Up next on stage at Startup Asia is Daphne Lee, director of international business for Chinese e-commerce giant Taobao. Daphne is responsible for managing Taobao Marketplace’s business development and marketing strategies in markets outside of Mainland China, which currently include Hong Kong, Taiwan and Singapore. E-Commerce growth in China has been explosive, to say the least. Taobao's at the head of that, and it'll be interesting to see where they see themselves outside their mainland stronghold. #14:47: This place has the "smell of money", says Daphne to the audience, as some sort of surreal opening remark. This should get interesting. #14:50: They're looking to expand the Taobao ecosystem outside China. 7 million sellers on the platform now, and they're looking at bringing more international users in. The two countries of focus are Hong Kong and Taiwan, though a lot of registered users from Malaysia and Singapore are using the platform too. By end of 2012, 1.4 million users from Hong Kong on Taobao. In Taiwan, 600,000. 1 million from Southeast Asia - 280,000 of those from Singapore. #14:53: Merchants coming onboard too, from outside China. International sellers like Microsoft opening Tmall stores. "Fashionable shoes brand" Charles and Keith have one too. *evil laugh* in response to question on Rakuten Vs Tmall. #14:55: Localization and payment plans: "We're looking at providing local services." Plans are underway to involve local service providers for logistics and payments. They're working with international shipping providers for better end-to-end tracking information for purchases. Alipay is a part of this expansion (accepting international credit cards etc., banks in other countries, local payment providers). Several partners-in-progress. "I can only reveal one..." *drumroll* Singapore's DBS! Sales pitch time now. DBS cardholders get rewards for all purchases above 50 RMB! /end sales pitch. Moving on swiftly. #15:00: No luck on sales figures for international merchants within Taobao, or international sales figures of any kind. "That's confidential," she laughs. Friendliest "no comment" from a corporation this blogger has heard in a while. #15:05: Does Taobao need to be more social? "We have forum!" says Daphne. "But in Chinese...I can translate for you." Little does she know of ace TiA editor Steven Millward's l33t 中文 skills. Tmall purchases coming from outside China too...but no plans for an English website yet. Not in 2013, atleast. It's a big challenge, getting all merchant's contents to make the transition too. "Anything is possible," she says enigmatically. "But we need to focus on infrastructure and service first." There is, however, a dedicated service line with English and Cantonese speakers for foreign users. Mum's the word on the possible Alibaba IPO. It was worth a shot. #15:08: The Alibaba company, as a whole, is now taking baby steps internationally, Daphne says. But that pace will accelerate. Plug for Ali Express, kind of like an English Tmall. #15:18: Over 6,000 people have used the Taobao API to develop services on the platform. Supplementary ecosystem activities gaining steam, with people targeting Taobao merchants for customer service training, inventory management. Customer focused apps too, such as comparative shopping. Open to working with startups to develop more services of this kind. Even considering strategic investments in particularly sharp ideas. What does the future hold? More business operations. More infrastructure base. More marketing. More international merchants. More users. More "happy" users. More Taobao partners and developers. In summary, Taobao strategy for 2013: MOAR.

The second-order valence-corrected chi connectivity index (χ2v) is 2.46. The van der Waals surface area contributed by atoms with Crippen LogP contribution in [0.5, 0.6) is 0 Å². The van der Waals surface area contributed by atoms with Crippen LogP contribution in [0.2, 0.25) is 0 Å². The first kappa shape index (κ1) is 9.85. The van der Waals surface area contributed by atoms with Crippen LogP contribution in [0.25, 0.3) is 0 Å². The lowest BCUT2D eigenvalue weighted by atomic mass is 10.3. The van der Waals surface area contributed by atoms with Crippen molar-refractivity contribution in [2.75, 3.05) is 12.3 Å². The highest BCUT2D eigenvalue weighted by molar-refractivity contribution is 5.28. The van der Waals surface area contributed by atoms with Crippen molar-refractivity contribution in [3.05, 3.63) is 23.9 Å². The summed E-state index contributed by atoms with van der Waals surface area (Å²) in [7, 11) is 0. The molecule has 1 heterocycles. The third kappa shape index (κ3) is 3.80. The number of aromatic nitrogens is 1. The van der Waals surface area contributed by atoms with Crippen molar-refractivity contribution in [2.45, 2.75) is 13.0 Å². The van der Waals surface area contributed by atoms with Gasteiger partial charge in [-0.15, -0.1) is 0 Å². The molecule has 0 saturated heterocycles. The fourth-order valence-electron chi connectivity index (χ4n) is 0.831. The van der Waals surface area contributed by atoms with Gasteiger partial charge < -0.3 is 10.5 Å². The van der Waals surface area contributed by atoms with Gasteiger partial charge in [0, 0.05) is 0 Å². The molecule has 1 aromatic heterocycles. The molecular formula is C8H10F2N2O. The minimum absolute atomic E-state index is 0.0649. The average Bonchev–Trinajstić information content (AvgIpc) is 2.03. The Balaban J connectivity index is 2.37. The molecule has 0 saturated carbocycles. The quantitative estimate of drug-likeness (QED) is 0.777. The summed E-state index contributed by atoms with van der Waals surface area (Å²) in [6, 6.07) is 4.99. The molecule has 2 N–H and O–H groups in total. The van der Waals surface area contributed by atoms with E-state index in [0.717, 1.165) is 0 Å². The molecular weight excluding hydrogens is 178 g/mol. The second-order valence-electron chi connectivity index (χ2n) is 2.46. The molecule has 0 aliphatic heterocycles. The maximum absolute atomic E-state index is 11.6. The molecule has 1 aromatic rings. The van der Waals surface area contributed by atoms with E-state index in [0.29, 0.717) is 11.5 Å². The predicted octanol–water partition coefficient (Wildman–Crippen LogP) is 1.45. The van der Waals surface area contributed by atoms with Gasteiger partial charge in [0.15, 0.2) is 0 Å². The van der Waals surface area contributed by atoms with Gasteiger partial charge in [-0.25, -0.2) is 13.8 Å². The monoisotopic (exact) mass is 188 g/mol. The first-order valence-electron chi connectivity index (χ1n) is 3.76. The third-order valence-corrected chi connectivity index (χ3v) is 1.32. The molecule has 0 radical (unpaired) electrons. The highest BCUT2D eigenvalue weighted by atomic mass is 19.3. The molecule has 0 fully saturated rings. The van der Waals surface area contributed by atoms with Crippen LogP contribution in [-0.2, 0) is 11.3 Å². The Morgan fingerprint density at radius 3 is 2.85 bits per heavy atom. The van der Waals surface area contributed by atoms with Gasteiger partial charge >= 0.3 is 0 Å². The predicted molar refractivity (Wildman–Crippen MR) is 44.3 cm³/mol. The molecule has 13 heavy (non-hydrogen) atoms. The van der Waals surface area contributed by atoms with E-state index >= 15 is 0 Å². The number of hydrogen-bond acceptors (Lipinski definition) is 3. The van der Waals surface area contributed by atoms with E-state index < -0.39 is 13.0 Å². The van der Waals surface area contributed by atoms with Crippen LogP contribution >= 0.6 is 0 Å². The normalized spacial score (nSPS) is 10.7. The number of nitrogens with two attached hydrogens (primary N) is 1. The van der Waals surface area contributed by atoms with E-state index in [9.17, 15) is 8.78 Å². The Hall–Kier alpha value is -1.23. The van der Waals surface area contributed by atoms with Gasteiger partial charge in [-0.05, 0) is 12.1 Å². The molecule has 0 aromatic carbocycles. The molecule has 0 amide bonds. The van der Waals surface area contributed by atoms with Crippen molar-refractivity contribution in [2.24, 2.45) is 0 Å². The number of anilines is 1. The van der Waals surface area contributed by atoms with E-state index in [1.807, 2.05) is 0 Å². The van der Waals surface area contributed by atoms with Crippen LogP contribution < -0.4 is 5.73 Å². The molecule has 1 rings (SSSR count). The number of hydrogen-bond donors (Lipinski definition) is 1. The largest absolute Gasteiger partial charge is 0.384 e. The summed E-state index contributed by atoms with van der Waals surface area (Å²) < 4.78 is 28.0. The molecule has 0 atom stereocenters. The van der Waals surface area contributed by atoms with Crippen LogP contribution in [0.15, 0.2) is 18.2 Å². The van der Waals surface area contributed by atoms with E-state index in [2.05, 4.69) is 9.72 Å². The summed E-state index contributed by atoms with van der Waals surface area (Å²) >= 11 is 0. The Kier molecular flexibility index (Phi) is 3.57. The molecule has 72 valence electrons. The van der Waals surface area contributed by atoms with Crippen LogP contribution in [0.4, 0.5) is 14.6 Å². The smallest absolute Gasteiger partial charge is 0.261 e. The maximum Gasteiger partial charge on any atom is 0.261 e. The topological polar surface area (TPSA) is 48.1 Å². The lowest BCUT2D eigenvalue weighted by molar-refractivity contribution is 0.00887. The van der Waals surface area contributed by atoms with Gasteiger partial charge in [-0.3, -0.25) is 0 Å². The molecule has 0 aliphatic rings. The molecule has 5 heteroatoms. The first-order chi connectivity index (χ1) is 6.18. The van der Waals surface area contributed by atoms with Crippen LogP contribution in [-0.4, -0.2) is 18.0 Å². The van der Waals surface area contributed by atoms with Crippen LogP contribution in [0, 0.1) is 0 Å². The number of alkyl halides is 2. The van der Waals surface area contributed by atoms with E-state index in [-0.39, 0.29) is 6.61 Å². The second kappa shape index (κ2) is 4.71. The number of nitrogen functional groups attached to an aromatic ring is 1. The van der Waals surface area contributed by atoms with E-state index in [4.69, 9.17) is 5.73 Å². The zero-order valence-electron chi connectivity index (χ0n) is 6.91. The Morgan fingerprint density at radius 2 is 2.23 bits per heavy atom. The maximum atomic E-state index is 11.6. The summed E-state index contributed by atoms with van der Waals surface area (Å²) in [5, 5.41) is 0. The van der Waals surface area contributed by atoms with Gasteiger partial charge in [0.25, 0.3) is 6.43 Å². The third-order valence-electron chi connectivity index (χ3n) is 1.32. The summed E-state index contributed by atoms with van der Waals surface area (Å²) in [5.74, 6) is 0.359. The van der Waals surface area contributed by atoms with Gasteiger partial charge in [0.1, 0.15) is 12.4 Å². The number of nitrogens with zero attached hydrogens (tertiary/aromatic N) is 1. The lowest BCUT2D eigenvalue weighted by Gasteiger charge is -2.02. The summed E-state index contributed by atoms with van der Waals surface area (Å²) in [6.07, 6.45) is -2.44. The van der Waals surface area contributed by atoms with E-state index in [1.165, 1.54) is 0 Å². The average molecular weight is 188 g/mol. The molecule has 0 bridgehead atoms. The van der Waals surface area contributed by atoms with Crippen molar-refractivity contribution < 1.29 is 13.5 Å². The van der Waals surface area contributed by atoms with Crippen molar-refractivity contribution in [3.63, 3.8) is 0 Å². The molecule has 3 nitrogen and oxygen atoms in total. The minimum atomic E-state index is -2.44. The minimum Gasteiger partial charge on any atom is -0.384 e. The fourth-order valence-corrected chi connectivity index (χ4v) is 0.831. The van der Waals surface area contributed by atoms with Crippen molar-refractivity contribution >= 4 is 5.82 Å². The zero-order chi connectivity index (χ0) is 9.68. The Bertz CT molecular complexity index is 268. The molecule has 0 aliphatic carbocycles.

This is a part of our coverage of Startup Asia Singapore 2013, our event running on April 4 and 5. For all our newest Startup Arena pitches, see here. You can follow along on Twitter at @techinasia, and on our Facebook page.
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